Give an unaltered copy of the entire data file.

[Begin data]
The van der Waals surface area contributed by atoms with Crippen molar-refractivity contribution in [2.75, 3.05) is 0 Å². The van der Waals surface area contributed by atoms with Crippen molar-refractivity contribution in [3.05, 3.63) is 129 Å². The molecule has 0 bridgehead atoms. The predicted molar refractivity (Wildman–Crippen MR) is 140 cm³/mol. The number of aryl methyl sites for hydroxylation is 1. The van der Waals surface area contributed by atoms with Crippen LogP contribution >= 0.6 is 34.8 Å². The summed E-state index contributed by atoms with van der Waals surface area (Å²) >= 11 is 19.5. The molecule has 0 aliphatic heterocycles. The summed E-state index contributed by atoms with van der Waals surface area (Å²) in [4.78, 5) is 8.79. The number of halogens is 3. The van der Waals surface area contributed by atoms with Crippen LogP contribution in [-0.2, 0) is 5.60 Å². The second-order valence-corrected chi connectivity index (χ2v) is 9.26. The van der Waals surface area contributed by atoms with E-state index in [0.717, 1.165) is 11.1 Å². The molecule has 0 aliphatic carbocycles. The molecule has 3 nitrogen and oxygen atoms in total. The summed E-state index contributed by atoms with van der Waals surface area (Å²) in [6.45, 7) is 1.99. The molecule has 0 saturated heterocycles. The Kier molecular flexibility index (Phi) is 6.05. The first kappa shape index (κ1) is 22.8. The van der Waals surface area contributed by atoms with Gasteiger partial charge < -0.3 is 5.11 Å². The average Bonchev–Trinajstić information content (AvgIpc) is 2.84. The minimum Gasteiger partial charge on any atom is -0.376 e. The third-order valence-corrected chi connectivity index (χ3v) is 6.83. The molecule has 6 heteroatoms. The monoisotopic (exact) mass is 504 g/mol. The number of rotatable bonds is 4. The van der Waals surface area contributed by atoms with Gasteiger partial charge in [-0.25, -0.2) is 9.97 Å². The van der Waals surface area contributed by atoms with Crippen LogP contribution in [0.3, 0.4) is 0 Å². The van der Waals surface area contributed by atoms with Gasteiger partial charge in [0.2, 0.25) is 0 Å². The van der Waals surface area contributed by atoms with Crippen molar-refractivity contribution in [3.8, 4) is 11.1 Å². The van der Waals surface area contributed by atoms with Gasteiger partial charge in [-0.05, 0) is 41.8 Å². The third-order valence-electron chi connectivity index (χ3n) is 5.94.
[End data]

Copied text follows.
The van der Waals surface area contributed by atoms with Crippen molar-refractivity contribution in [2.75, 3.05) is 0 Å². The van der Waals surface area contributed by atoms with Crippen molar-refractivity contribution in [3.05, 3.63) is 129 Å². The molecule has 0 bridgehead atoms. The predicted molar refractivity (Wildman–Crippen MR) is 140 cm³/mol. The number of aryl methyl sites for hydroxylation is 1. The van der Waals surface area contributed by atoms with Crippen LogP contribution >= 0.6 is 34.8 Å². The summed E-state index contributed by atoms with van der Waals surface area (Å²) >= 11 is 19.5. The molecule has 0 aliphatic heterocycles. The summed E-state index contributed by atoms with van der Waals surface area (Å²) in [4.78, 5) is 8.79. The number of halogens is 3. The van der Waals surface area contributed by atoms with Crippen LogP contribution in [-0.2, 0) is 5.60 Å². The second-order valence-corrected chi connectivity index (χ2v) is 9.26. The van der Waals surface area contributed by atoms with E-state index in [0.717, 1.165) is 11.1 Å². The molecule has 0 aliphatic carbocycles. The molecule has 3 nitrogen and oxygen atoms in total. The summed E-state index contributed by atoms with van der Waals surface area (Å²) in [6.45, 7) is 1.99. The molecule has 0 saturated heterocycles. The Kier molecular flexibility index (Phi) is 6.05. The first kappa shape index (κ1) is 22.8. The van der Waals surface area contributed by atoms with Gasteiger partial charge < -0.3 is 5.11 Å². The average Bonchev–Trinajstić information content (AvgIpc) is 2.84. The minimum Gasteiger partial charge on any atom is -0.376 e. The third-order valence-corrected chi connectivity index (χ3v) is 6.83. The molecule has 6 heteroatoms. The monoisotopic (exact) mass is 504 g/mol. The number of rotatable bonds is 4. The van der Waals surface area contributed by atoms with Gasteiger partial charge in [-0.25, -0.2) is 9.97 Å². The van der Waals surface area contributed by atoms with Crippen LogP contribution in [0.3, 0.4) is 0 Å². The van der Waals surface area contributed by atoms with Gasteiger partial charge in [0.2, 0.25) is 0 Å². The van der Waals surface area contributed by atoms with Crippen molar-refractivity contribution in [3.8, 4) is 11.1 Å². The van der Waals surface area contributed by atoms with Gasteiger partial charge in [-0.05, 0) is 41.8 Å². The third-order valence-electron chi connectivity index (χ3n) is 5.94.